Brazil eyes offshore cash in bid to boost gov’t revenue
PSDB amendment in Lower House cuts Speaker Cunha out of deal, but Senate still has final say
BRASILIA — The Lower House of Brazil’s Congress has approved a controversial amnesty bill for undeclared offshore assets, despite criticism from opposition lawmakers who say it would allow the laundering of illegally gained money.
To reduce its budget deficit, President Dilma Rousseff’s government is hoping to raise 11 billion reais (US$2.9 billion) by offering amnesty from prosecution to Brazilians, if they bring unreported foreign funds home and pay a 30-percent fine. A last-minute amendment however blocked politicians from benefitting.
The bill passed the House by a vote of 230-213 — but it must still be approved by the Senate, where it may face complications.
In a defeat for Lower House Speaker Eduardo Cunha, who is being investigated for holding Swiss banks accounts with possible links to the Petrobras “CarWash” corruption scandal, lawmakers also passed an amendment to the bill which prohibits politicians and their familiy members from signing the programme.
Cunha finally admitted last week that the Swiss accounts were indeed his, but said the deposited funds had not come from illegal financial deals.
The amendment was drafted by the biggest opposition force the Brazilian Social Democratic Party (PSDB), which only a few days before had asked Cunha to step down from his post until the investigation into his offshore accounts had concluded.
Witnesses in the chamber claimed an angry Cunha called the PSDB “ungrateful” and said the party had “thrown away its chance to impeach the president.”
Leader of the Solidariedade party Paulo Pereira da Silva, who has also submitted an impeachment request against Rousseff, said the PSDB had “pushed Cunha back into the government’s hands.”
Rousseff’s cash-strapped government sees the fine as a way to raise revenue, and the funds as a source of new investment in Brazil.
New revenue would allow the government to ease the cuts it believes necessary to pull the world’s seventh-largest economy out of its worst recession in at least 25 years. The government says it could lure back as much as US$150 billion in unreported assets held in tax havens and secret accounts.
In the Senate the bill could run into trouble for being too lenient on tax dodgers and other law breakers. Some critics say the bill allows the laundering of bribe money from the massive corruption scandal at Petrobras that prosecutors are trying to trace to the secret bank accounts in Switzerland and offshore financial havens.
Passage in the Senate may have been made easier by the approval of an amendment to the bill in the House that lets money declared in the amnesty to be used as evidence in criminal cases if it is related to an investigation or charge based on other sources of information, the GloboNews TV network said.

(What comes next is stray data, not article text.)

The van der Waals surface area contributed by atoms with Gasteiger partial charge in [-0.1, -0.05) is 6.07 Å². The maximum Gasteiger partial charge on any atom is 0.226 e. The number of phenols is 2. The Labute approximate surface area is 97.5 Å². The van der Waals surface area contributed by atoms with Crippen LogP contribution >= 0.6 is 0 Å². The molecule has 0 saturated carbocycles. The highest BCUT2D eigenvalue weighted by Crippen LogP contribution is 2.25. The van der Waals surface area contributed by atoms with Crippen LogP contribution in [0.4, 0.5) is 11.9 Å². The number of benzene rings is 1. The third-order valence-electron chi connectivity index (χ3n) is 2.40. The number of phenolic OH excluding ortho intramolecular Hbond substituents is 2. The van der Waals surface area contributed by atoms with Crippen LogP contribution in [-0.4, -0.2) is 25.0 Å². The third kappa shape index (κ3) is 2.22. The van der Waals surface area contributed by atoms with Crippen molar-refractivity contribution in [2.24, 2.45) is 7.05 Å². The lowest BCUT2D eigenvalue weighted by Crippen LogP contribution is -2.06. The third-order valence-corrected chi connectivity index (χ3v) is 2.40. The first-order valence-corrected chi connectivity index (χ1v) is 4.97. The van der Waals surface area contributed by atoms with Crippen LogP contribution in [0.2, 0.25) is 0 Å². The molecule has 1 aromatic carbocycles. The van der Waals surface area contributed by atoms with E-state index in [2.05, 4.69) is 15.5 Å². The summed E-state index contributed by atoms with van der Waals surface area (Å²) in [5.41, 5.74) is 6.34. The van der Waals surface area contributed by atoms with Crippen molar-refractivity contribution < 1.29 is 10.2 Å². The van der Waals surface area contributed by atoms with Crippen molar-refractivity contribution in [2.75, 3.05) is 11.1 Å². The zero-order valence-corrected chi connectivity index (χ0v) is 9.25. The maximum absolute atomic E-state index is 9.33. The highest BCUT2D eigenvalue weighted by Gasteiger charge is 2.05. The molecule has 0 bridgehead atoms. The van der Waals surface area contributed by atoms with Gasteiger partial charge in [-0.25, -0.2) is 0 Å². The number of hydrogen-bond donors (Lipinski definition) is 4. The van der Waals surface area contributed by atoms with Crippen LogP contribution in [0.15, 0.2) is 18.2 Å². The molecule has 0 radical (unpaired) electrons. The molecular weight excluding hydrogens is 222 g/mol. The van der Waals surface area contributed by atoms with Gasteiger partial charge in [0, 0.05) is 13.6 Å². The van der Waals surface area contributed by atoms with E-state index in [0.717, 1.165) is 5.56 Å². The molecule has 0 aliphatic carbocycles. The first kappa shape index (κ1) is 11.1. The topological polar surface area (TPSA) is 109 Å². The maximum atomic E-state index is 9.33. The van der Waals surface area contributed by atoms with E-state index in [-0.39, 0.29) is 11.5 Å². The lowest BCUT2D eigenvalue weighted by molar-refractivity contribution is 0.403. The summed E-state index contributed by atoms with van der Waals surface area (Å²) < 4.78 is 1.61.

A previous version of the bill debated in the Senate would have allowed beneficiaries to come clean if they disclosed the origins of their funds and paid a 35-percent penalty. Tax evasion and currency fraud would be overlooked as long as beneficiaries had not been convicted.
The Lower House bill set a more favourable exchange rate for repatriation and widened the amnesty for crimes, such as money-laundering and slush funds.
“This bill will legalize the biggest laundry in the world for dirty money. It is a slap in the face for honest Brazilians who pay their taxes,” Congressman Wherles da Rocha of the PSDB told the House.
The Brazilian womens’ rights organization Artemis yesterday claimed a new abortion bill awaiting a Senate vote to become law is unconstitutional and made an official complaint to the Organization of American States (OAS) yesterday.
Thousands of women protested yesterday in various Brazilian cities holding signs reading slogans such as: Minho corpo, minhas regras (My body, my rules).
The controversial bill, known in Brasil as the PL 5069, was drafted by Lower House Speaker Cunha. It was approved by the Justice and Constitution Committee (CCJ) on October 21 and limits access to legal abortions for victims of sexual violence.
In also reintroduces the need for a forensic examination to establish whether or not the victim has suffered sexual violence before receiving medical treatment, and removes mandatory service access to the morning-after pill.
Womens’ rights activists yesterday called for Cunha’s resignation, branding the proposed law “retrogressive.”
Atemis accuses the CCJ, Cunha and other deputies behind passing the bill in the Lower House of “seriously violating womens’ human rights” and trying to “eliminate fundamental rights” from the Brazilian Constitution.
“We are asking the OAS to intervene, in a friendly way. We believe the bill is unconstitutional and we want to avoid it being sent to the Upper House,” Artemis representative Raquel Marques yesterday. “It violates international treaties. The CCJ should have rejected it at first hand.”